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QUARTERLY REVIEW—SEPT. 29
Golden Text:—”The mercy of the Lord is from everlasting to everlasting, upon them that fear him.”—Psa. 103:17.
OUR TEXT is a forceful reminder of our studies in the past quarter. It was a lack of reverence for the Lord that permitted mother Eve to be deceived and to become the first transgressor. It was a lack of reverence for the Lord that led our father Adam into disobedience, into practical suicide, because of his love for Eve, and because he had not yet learned the proper reverence for God which would have led him to be obedient and to trust the results of Eve’s disobedience to divine wisdom. It was lack of reverence for the Lord which operated in Satan to an evil ambition, and thus to his fall. It was lack of reverence for the Lord and for his rules of government that permitted the angels of the first dispensation to leave their own condition, and thus to get into sin with humanity. It was a lack of reverence for the Lord on the part of the world in general that caused the world to be full of violence and ready for destruction in the flood.
It was a proper reverence for the Lord that controlled Noah and his family, and kept them separate from the evil of their time, and that brought to them ultimately the divine blessing and preservation through the flood. It was a proper reverence for the Lord that enabled Abraham to forsake home and country in response to a divine promise, and that guided him throughout his pilgrimage and kept him separate from the Sodomites and the evil influences of that time. Similarly, on Isaac’s part, it was reverence for the Lord which kept him in his father’s footsteps; and we have just seen how fully Jacob was imbued with this reverence for divinity, and for all the gracious promises by which the Lord represented himself to him. We have seen the hand of the Lord with all those who had this reverence, and that even though they passed through numerous and severe trials, difficulties, etc., they were not forsaken, but upheld.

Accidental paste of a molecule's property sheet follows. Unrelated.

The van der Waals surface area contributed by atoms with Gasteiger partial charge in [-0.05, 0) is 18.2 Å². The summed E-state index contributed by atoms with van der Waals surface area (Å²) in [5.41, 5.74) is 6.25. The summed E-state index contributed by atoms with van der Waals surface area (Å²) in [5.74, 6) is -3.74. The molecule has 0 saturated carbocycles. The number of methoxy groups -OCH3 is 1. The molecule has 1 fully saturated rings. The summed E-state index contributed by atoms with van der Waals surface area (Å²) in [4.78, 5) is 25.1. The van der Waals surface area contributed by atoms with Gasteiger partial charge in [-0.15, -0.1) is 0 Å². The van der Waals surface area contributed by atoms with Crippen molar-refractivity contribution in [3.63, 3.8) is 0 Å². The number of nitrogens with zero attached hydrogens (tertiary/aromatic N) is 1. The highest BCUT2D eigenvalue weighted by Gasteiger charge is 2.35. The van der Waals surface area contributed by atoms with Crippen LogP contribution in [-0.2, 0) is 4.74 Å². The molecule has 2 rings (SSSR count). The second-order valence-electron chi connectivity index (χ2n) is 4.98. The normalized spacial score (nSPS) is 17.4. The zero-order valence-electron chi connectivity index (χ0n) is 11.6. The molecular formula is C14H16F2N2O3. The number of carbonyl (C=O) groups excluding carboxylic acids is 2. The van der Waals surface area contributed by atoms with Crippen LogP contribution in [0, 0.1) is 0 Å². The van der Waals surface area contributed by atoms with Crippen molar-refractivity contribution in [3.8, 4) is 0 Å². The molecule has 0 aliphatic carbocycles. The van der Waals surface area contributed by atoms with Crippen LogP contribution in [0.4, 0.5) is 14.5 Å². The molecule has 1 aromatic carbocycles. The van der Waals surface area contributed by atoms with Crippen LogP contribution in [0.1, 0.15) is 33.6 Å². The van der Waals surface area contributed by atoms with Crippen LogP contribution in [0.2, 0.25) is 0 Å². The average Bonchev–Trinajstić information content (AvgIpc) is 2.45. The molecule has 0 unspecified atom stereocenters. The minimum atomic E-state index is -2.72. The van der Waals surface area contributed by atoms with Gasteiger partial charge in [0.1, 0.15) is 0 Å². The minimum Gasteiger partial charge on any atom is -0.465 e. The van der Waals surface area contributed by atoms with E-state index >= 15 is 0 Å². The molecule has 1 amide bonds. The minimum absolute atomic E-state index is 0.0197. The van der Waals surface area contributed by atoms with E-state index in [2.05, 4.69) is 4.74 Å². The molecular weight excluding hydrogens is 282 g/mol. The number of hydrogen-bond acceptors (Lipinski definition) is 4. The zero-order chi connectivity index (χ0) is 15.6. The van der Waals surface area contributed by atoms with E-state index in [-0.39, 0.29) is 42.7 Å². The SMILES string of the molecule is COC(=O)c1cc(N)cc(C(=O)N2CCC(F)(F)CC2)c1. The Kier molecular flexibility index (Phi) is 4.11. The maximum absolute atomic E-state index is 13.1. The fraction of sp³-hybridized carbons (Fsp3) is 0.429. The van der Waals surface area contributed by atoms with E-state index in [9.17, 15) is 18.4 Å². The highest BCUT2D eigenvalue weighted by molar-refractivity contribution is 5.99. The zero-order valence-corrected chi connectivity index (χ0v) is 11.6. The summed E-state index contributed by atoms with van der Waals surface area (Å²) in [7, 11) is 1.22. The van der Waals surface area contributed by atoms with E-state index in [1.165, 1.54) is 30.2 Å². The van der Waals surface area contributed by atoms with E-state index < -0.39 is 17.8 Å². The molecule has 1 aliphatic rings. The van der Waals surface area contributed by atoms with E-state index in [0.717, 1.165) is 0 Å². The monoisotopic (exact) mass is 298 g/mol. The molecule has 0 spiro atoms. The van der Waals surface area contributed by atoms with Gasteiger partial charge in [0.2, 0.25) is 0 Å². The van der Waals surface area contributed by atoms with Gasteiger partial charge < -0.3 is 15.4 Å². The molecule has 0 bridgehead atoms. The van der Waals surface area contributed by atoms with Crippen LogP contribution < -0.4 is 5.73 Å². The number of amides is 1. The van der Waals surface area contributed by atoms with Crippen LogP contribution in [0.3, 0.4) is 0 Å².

On the other hand, we have seen Lot’s insufficiency of reverence, which permitted him to associate with evil-doers, and which ultimately brought upon him a share of their trouble. We have seen Ishmael’s lack of reverence, and Esau’s lack of reverence, and how these though not injured of the Lord, nevertheless missed greater blessing which a different course might have brought to them.
The lesson for us is that which Joshua expressed to Israel later, saying, “Choose ye this day whom ye will serve; as for me and my house we will serve the Lord.” (Josh. 24:15.) Let others reverence whom and what they will; we, who have tasted that the Lord is gracious, we, who have come to know him through his Word, and through his providences, and through the power of the spirit by which we are begotten again to newness of life—we can do naught else than
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reverence our God; and reverencing him we must trust him implicitly; and trusting him implicitly we will gladly walk in whatever way he may mark out for us; and thus trusting, and thus walking we are content, whatever lot we see, since ’tis his hand that leadeth us. And let us be assured that following the true Shepherd after this manner, we shall ultimately reach the heavenly fold. In these assurances we have joy and peace and blessing of heart, even in the house of our pilgrimage, before we reach the heavenly city.
— September 1, 1901 —